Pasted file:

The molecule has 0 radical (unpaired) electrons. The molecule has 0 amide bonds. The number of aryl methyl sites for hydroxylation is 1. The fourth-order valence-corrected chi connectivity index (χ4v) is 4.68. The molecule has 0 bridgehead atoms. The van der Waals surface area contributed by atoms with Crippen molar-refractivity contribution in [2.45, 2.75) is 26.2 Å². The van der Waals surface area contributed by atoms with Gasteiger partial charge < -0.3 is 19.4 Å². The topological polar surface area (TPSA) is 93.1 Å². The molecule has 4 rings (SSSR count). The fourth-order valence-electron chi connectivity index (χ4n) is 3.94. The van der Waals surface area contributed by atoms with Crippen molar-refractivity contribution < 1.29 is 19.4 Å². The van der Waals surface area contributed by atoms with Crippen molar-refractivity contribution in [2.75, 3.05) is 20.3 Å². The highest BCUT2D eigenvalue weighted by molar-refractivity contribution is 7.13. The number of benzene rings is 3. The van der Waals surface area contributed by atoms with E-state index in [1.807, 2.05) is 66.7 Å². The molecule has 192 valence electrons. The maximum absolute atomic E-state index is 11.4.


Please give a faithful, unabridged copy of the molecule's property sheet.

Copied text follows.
The molecule has 0 radical (unpaired) electrons. The molecule has 0 amide bonds. The number of aryl methyl sites for hydroxylation is 1. The fourth-order valence-corrected chi connectivity index (χ4v) is 4.68. The molecule has 0 bridgehead atoms. The van der Waals surface area contributed by atoms with Crippen molar-refractivity contribution in [2.45, 2.75) is 26.2 Å². The van der Waals surface area contributed by atoms with Gasteiger partial charge < -0.3 is 19.4 Å². The topological polar surface area (TPSA) is 93.1 Å². The molecule has 4 rings (SSSR count). The fourth-order valence-electron chi connectivity index (χ4n) is 3.94. The van der Waals surface area contributed by atoms with Crippen molar-refractivity contribution < 1.29 is 19.4 Å². The van der Waals surface area contributed by atoms with Crippen molar-refractivity contribution in [2.75, 3.05) is 20.3 Å². The highest BCUT2D eigenvalue weighted by molar-refractivity contribution is 7.13. The number of benzene rings is 3. The van der Waals surface area contributed by atoms with E-state index in [1.807, 2.05) is 66.7 Å². The molecule has 192 valence electrons. The maximum absolute atomic E-state index is 11.4.